MT: Your work has been described as portraying a conflict between homosexuality and convention. I questioned the word “conflict:” does it mean a personal conflict or a social one?

S: I don’t know about the word “conflict,” but I know that there is a big dilemma. Certain people still have no respect for other people’s religions, other people’s races, or other people’s private lives. I think it is time for every one to stand up on his own because there is no such thing as a big majority to say, “This is good, and this is bad.” Everybody has to work his own way to freedom, and has to make freedom for others. This is freedom for me. My work is about that. It is just natural as I am in a conflicting group and a part of a minority. Of course my work relates to that. Everybody has to not just fight but also educate, because the majority always says, “Oh, these are the crazy ones, and every thing that goes wrong we can put it on them so we don’t have to question ourselves.”

MT: How has living in California affected your work?

S: It gives me a sense of lightheartedness. There is a serious part of my work, where I feel I need my Berlin walls. There is another where I try to paint the fun in life, and the California light, the people, the landscape, the ocean definitely contribute to this. You cannot always paint this one strong painting that says all.

MT: Last night in your slide lecture at Emory University, I really liked the “Zeitgeist” paintings of the swimmers and also how you placed them at certain intervals throughout the presentation, like a melody, weaving in and out. They were refreshing each time they appeared. You said that you do them to loosen up your hands. Tell me about the swimmers among the waterlilies.

S: Well they really are sort of like a melody. I do them to loosen up my fingers. Painting is like playing the piano, if you don’t do it every day, you get out of practice. And I think every artist has a certain work that he practices all the time. This is one of my most successful series. For a long time I stopped making them and my audience became very upset, so it started again with little, little paintings that I did in hotel rooms while traveling. I gave them only to friends who really appreciated them. I called them, ‘The Bag Paintings,” because they fitted in a lady’s handbag. There are some paintings you have to get out of your studio, you don’t want to have them around. But these I love, I always have them with me wherever I am, everywhere 1 have a home, in Berlin, my studio in Los Angeles. This is the series where my soul can relax. I hope that I may one day be able to bring them all together, perhaps a big museum show, to hang one or two from every year. Maybe one day I will have the chance to hang in an exhibition right next to a real Monet, just to compare both thoughts about the same theme.

MT: In California, have you been able to continue to do performances? Do you feel the need as in Berlin to entertain by stripping, the fun you spoke of when working in the bars?

S: No, I think the stage has a lot to do with being young and beautiful, and I am now 33. I don’t think I am good for stage work now. I think I would rather do something with films. The last performance I did in public was a combination of film, music and performance. It was Noa-Noa, about Gauguin’s times in Tahiti. I did it once for German T.V., and I liked the idea of combining techniques and bringing them together to make a statement. I think this kind of thing would be more appropriate for me.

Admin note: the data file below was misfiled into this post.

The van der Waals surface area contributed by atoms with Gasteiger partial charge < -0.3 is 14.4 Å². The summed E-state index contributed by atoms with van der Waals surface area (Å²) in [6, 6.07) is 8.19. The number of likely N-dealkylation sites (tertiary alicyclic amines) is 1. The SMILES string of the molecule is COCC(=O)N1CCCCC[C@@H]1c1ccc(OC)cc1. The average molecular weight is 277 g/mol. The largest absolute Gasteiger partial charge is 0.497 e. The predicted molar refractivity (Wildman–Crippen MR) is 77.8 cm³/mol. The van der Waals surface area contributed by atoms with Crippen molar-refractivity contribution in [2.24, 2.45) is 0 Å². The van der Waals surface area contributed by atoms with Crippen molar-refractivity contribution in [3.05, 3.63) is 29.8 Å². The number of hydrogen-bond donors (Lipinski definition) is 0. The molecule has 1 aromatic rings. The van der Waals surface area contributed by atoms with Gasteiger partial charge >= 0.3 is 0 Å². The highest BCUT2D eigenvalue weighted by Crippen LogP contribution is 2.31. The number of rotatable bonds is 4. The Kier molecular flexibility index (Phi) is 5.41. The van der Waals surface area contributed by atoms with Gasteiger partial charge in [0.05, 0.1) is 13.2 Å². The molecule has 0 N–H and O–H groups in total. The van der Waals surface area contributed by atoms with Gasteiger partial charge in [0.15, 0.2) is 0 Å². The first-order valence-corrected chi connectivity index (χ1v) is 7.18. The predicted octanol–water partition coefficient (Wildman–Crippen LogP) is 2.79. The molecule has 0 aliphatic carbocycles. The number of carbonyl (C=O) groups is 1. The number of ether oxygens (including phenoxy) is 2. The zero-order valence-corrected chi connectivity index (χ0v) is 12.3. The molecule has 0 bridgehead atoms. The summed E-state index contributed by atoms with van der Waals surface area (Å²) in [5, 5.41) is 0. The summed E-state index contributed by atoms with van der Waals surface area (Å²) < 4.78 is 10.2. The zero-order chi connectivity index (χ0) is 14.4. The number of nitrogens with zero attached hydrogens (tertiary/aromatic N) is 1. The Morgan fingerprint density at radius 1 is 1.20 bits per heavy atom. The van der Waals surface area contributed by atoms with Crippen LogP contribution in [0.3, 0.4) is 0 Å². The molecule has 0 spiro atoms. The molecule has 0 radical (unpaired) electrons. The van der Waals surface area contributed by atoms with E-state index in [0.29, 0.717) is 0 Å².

MT: Is this because you feel that you are growing older?

S: Oh yes, and I am really happy about it. Every year counts now. I want to do things that I haven’t done. It is now time to look to fields that will be new for me.

MT: Do you think that the neo-expressionism is also a passage, and that you will move on to other means of expression?

S: I don’t know that. This is something that is in the future. I hope that I let my work develop and not just get caught up in a corner and have it said, ‘This is what he has done his whole life.”

MT: Do you find that to leave a familiar environment for a new one where no one knows you, where everything is new, the customs, the language, the landscape, acts as a cleansing agent for your work, for your being?

S: Oh yes, this is one of the reasons I must live abroad. Things have cooled down a little bit in Berlin now, I can go there and I am pretty much left alone, but living abroad brings a lot of good things with it. Also it gives me a chance to see Germany under a different microscope. It is good to get distance from your country and to see how it is seen from other countries. All of this is why I started my Wagner paintings in New York. I could have a good strong hold of the ideas in New York.

MT: Is there something particular you are trying to point out beyond the music in the Wagner Series? Are you saying something about folk myths in general, or the Hero, or the spirituality in Wagner’s work?

S: First, it is the musicality of the paint which is dictated to me by the music, just giving color to the music and having the colors vibrate. The other thing is the story. It’s like Adam and Eve, it starts and it ends, it starts and it ends: it is a never ending story. I grew up with it. I know of all the negative things that are associated with Wagner, but I also know of the positive things. Painting it is like painting a mirror of Germany, about certain national situations, or states of mind. So these paintings are for me, maybe more abstract, but what German life is about. Some of the paintings are very crude but they are true, like the murdering of the hero. This is also a universal theme. It is wonderful for a painter to have something written for which you can imagine the picture. So it was for me, and it is for me a political statement. They were also hard to paint, like Siegfried getting murdered in Dachau. It is a painful thing to bring it on the canvas, because it is a deep, deep tragedy, so it gave me a great satisfaction to get it off my soul and get it into paint.